Greenpeace?s European unit welcomed the ?clear signal? member states had sent to the Commission on the ?need to improve the way we assess the impact of GM crops on the environment, on our health and on the lives of millions of farmers?. ?It is now up to the Commission and the European Food Safety Authority to implement these recommendations,? said Greenpeace EU?s GMO policy director, Marco Contiero.

Meanwhile, the NGO deplored that due to pressure from the United Kingdom and the Commission, which are ?pushing to lower safety standards on GMO seed contamination,? ministers ?failed to ensure that the seeds that are bought and sold in the EU would remain free of GM contamination?.


- 2009: Launch of a Commission and member-state reflection group to define and consider socio-economic implications of the placing on the market of GMOs.

- By March 2010: EFSA to complete its revision of guidelines on environmental risk assessment of GMOs.

- By June 2010: The Commission to draft a report on the conclusions of the Commission-member state reflection group on the socio-economic implications of GMOs.

                                  PART 2

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SOURCE: GMO-Compass, Germany



DATE:   08.12.2008

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(December 8, 2008) The council of EU ministers responsible for the environment reached agreement this week on the topic of ?green gene technology?. In contrast to indications by some Member States, no fundamental changes will be made to the approval process for genetically modified plants in the EU.

In their decision, the ministers emphasised that the existing legal requirements applied to gene technology will not be modified and that GM plants should continue to be approved ?without unreasonable delays?. The on-going process, in which the currently applied guidelines on safety assessments of GM plants are appraised and extended, should be intensified and accelerated. The EU Commission already has assigned this task to the European Food Safety Authority (EFSA).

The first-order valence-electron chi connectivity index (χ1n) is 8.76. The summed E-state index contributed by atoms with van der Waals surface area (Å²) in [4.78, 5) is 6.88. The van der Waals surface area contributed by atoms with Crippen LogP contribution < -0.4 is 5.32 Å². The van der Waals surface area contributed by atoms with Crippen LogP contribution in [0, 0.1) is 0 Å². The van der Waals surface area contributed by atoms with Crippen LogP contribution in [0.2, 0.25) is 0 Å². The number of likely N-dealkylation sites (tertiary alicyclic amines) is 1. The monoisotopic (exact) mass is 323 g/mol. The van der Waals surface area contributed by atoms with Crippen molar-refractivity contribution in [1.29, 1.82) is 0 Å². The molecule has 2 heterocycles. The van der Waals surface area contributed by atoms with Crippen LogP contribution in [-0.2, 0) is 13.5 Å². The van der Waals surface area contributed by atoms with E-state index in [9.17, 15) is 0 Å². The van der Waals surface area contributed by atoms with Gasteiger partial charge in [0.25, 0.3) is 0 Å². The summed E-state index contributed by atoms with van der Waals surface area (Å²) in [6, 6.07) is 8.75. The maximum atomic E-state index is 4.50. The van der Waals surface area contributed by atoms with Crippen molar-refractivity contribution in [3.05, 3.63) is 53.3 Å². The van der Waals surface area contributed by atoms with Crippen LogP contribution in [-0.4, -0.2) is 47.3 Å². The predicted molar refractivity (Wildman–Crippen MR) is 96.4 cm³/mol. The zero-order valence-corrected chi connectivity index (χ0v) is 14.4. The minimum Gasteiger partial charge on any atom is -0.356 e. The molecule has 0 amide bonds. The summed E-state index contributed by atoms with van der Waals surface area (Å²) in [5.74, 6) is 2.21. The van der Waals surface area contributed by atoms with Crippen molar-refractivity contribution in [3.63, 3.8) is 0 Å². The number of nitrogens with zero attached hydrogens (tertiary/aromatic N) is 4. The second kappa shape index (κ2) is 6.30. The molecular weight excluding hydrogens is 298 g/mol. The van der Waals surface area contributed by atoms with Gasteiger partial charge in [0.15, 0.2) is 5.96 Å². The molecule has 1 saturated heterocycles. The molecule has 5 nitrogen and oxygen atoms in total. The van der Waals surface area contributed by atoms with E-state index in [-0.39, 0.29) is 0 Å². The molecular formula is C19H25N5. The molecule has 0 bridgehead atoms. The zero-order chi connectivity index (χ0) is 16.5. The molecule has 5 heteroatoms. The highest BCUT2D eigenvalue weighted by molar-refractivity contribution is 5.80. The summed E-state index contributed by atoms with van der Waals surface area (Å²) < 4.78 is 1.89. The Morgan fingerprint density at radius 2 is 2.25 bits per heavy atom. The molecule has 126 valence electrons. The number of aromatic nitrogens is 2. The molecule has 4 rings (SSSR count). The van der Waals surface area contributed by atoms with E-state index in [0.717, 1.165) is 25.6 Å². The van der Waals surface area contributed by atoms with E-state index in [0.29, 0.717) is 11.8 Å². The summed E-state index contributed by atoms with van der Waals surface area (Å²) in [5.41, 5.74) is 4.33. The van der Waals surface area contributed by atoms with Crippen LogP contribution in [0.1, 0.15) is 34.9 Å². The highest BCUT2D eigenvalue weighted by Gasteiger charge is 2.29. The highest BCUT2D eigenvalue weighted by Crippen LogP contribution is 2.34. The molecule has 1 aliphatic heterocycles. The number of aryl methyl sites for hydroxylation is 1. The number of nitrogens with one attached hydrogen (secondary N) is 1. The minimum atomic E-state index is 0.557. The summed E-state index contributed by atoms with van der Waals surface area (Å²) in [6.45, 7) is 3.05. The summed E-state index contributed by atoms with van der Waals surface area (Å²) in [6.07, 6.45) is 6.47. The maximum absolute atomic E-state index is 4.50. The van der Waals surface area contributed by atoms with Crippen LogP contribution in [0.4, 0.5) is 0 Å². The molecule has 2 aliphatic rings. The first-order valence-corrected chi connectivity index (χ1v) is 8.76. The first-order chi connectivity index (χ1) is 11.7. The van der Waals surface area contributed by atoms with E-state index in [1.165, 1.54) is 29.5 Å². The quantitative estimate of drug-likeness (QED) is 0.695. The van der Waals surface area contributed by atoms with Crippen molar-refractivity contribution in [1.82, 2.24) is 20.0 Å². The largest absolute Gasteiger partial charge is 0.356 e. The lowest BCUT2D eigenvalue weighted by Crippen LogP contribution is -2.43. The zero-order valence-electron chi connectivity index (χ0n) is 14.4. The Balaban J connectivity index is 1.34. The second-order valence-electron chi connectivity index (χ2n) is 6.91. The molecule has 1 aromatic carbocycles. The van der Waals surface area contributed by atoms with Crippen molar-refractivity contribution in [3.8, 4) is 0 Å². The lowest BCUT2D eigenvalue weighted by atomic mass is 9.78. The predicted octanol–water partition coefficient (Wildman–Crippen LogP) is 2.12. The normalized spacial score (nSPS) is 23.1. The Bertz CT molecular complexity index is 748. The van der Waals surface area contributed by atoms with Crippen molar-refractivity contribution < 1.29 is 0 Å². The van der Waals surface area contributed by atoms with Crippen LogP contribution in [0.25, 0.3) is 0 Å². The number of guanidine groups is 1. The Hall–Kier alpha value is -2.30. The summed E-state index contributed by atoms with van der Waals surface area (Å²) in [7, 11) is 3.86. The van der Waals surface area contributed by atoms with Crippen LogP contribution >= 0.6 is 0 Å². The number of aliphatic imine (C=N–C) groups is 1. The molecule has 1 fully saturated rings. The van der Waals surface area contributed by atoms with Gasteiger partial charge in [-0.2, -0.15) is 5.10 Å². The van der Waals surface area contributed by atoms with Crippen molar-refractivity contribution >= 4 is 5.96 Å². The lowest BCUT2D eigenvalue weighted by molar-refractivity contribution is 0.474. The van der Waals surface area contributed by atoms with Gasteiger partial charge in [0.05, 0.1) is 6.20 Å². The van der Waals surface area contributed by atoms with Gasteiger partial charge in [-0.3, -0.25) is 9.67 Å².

The decision of the environmental ministers provides guidance for this task in the form of a series of specifications. These require better evaluation of the possible long-term effects of GM plants on the environment, such as the impact of Bt plants on bio-diversity. Furthermore, the regional environmental qualities under which a new GM plant could be cultivated should be more closely considered during the approval process.

Contrary to French demands, there will be no initial inclusion of socio-economic criteria in the approval process of GM plants. To date, the definition of such criteria remains controversial, as does the primary question of their objective measurement on a scientific foundation. General regional cultivation bans for approved GM plants also remain prohibited. As in the past, gene-technology-free zones are possible only on the basis of voluntary agreement.

Member States already may establish appropriate measures to protect nature reserves or delicate ecosystems from possible adverse effects that may be associated with specific GM plants. Planting restrictions are conceivable, as is even the prohibition of cultivation in specific cases. However, the environmental ministers stressed nonetheless that such measures must be derived from scientifically sound environmental impact assessments.